Published in 1967, as the early triumphs of the Civil Rights movement yielded to increasing frustration and violence, The Crisis of the Negro Intellectual electrified a generation of activists and intellectuals. The product of a lifetime of struggle and reflection, Cruse’s book is a singular amalgam of cultural history, passionate disputation, and deeply considered analysis of the relationship between American blacks and American society. Reviewing black intellectual life from the Harlem Renaissance through the 1960s, Cruse discusses the legacy (and offers memorably acid-edged portraits) of figures such as Paul Robeson, Lorraine Hansberry, and James Baldwin, arguing that their work was marked by a failure to understand the specifically American character of racism in the United States. This supplies the background to Cruse’s controversial critique of both integrationism and black nationalism and to his claim that black Americans will only assume a just place within American life when they develop their own distinctive centers of cultural and economic influence. For Cruse’s most important accomplishment may well be his rejection of the clichés of the melting pot in favor of a vision of Americanness as an arena of necessary and vital contention, an open and ongoing struggle.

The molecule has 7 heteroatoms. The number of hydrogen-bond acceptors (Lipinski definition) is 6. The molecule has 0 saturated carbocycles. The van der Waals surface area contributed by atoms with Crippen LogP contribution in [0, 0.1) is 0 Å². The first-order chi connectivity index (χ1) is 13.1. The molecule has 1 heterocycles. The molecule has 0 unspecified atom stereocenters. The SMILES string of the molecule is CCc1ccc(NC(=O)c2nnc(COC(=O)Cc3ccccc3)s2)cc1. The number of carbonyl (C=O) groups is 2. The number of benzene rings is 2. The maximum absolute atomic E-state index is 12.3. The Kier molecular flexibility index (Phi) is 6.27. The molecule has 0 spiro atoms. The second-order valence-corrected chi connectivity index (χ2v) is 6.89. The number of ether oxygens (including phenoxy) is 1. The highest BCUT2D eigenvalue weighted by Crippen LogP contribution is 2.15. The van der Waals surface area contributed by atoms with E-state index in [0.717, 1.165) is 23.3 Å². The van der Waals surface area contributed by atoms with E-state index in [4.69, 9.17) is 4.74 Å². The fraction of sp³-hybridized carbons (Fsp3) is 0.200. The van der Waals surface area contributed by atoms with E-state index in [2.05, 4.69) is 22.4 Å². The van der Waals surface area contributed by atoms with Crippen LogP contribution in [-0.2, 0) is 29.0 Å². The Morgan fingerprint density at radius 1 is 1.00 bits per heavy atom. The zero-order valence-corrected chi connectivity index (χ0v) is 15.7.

Harold Cruse wrote The Crisis of the Negro Intellectual for the moment and for the future. He succeeded in both….Cruse’s book not only reflected the frustration, anger and confusion of its time, it also promised an explanation and a solution…an enduring document.
Eloquent, passionate, forceful—Harold Cruse has had an electrifying impact on an entire generation of African American intellectuals.
— Gerald Horne
Crisis dwarfed almost all other books of the period when it came to bringing together politics, art, and social movements related to or inspired by the Afro-American condition.
— Stanley Crouch
Cruse repositioned the interpretive axes of the study and conduct of black political debate. Where Malcolm X was the intellectual inspiration of Black Power and Stokely Carmichael (Kwame Turé) was its principal ideological architect, Cruse was without question its definitive critical interlocutor.
— Adolph Reed, Jr., New School University
When all the manifestoes and polemics of the Sixties are forgotten, this book will survive as a monument of historical analysis—a notable contribution to the understanding of the American past, but more than that, a vindication of historical analsis as the best way, maybe the only way, of gaining a clear understanding of social issues.
— Christopher Lasch, New York Review of Books